- Mac and His Problem (Mac y su contratiempo) by Enrique Vila-Matas (Spain), translated from the Spanish by Margaret Jull Costa and Sophie Hughes (Harvill Secker)
The 2021 prize was judged by Lucy Hughes-Hallett (Chair), Aida Edemariam, Neel Mukherjee, Olivette Otele and George Szirtes. The longlist was announced on 30 March 2021, the shortlist on 22 April, and the winning author and translator on 2 June 2021.
- The Dangers of Smoking in Bed (Los peligros de fumar en la cama) by Mariana Enríquez, translated from Spanish by Megan McDowell (Granta Books)
- The Employees (De ansatte) by Olga Ravn, translated from Danish by Martin Aitken (Lolli Editions)
- When We Cease to Understand the World (Un verdor terrible) by Benjamín Labatut, translated from Spanish by Adrian Nathan West (Pushkin Press)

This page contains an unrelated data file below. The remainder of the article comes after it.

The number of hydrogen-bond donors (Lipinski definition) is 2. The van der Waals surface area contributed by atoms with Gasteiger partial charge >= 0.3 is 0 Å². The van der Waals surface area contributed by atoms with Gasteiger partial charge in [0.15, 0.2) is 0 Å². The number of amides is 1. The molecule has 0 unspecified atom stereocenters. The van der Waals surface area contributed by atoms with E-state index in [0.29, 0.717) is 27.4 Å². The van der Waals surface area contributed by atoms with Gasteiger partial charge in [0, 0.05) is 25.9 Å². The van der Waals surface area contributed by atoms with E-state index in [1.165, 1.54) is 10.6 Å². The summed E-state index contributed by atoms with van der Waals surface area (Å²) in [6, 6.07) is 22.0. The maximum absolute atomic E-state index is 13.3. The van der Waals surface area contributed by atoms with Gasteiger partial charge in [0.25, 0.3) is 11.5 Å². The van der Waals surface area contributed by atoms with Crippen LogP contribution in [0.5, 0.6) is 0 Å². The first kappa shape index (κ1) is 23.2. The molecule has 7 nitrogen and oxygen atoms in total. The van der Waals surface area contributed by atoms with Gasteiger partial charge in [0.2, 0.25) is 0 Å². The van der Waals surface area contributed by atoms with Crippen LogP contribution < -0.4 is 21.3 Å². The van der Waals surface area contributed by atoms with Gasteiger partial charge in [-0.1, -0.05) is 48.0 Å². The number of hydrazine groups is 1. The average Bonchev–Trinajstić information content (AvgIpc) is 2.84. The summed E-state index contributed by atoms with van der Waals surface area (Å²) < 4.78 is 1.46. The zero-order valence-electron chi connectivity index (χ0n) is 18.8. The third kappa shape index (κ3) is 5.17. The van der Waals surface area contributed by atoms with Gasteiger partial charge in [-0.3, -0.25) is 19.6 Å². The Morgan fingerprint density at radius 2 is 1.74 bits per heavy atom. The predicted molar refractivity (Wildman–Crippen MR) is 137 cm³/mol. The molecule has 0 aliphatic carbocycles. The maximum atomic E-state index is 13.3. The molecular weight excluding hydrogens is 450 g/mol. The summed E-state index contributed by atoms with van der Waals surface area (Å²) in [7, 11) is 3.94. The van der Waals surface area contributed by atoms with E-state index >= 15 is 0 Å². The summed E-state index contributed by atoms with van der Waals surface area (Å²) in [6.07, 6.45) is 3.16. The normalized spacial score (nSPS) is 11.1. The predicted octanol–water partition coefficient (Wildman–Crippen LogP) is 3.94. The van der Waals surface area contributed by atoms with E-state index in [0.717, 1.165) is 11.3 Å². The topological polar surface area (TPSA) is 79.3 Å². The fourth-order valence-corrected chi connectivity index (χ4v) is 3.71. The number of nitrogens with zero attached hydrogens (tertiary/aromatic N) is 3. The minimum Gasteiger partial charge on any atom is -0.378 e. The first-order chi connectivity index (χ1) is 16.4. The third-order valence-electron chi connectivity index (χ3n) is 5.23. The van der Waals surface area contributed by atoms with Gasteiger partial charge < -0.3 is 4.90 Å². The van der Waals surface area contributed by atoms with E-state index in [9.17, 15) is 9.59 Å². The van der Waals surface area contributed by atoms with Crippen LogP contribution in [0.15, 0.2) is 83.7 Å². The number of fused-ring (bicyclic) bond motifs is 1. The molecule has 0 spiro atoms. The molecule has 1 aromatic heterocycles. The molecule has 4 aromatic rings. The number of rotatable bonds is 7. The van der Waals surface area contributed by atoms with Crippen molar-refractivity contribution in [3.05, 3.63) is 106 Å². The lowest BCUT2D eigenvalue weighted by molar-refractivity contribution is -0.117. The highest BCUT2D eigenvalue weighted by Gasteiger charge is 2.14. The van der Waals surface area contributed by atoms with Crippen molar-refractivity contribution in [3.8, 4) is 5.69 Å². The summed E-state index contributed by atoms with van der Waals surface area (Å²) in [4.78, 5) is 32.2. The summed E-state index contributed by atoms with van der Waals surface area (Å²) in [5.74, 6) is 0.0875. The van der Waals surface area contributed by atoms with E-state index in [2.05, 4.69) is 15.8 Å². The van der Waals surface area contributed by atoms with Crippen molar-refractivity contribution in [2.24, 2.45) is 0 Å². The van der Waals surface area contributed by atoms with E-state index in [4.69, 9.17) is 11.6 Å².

- In Memory of Memory (Памяти памяти) by Maria Stepanova, translated from Russian by Sasha Dugdale (Fitzcarraldo Editions)
- The War of the Poor (La Guerre des pauvres) by Éric Vuillard, translated from French by Mark Polizzotti (Picador)
- I Live in the Slums by Can Xue, translated from Chinese by Karen Gernant & Chen Zeping (Yale University Press)
- The Pear Field (მსხლების მინდორი) by Nana Ekvtimishvili, translated from Georgian by Elizabeth Heighway (Peirene Press)
- The Perfect Nine: The Epic Gikuyu and Mumbi (Kenda Mũiyũru: Rũgano rwa Gĩkũyũ na Mũmbi) by Ngũgĩ wa Thiong'o, translated from Gikuyu by the author (Harvill Secker)
- Summer Brother (Zomervacht) by Jaap Robben, translated from Dutch by David Doherty (World Editions)
- An Inventory of Losses (Verzeichnis einiger Verluste) by Judith Schalansky, translated from German by Jackie Smith (MacLehose Press)
- Minor Detail (تفصيل ثانوي) by Adania Shibli, translated from Arabic by Elisabeth Jaquette (Fitzcarraldo Editions)
- Wretchedness (Eländet) by Andrzej Tichý, translated from Swedish by Nichola Smalley (And Other Stories)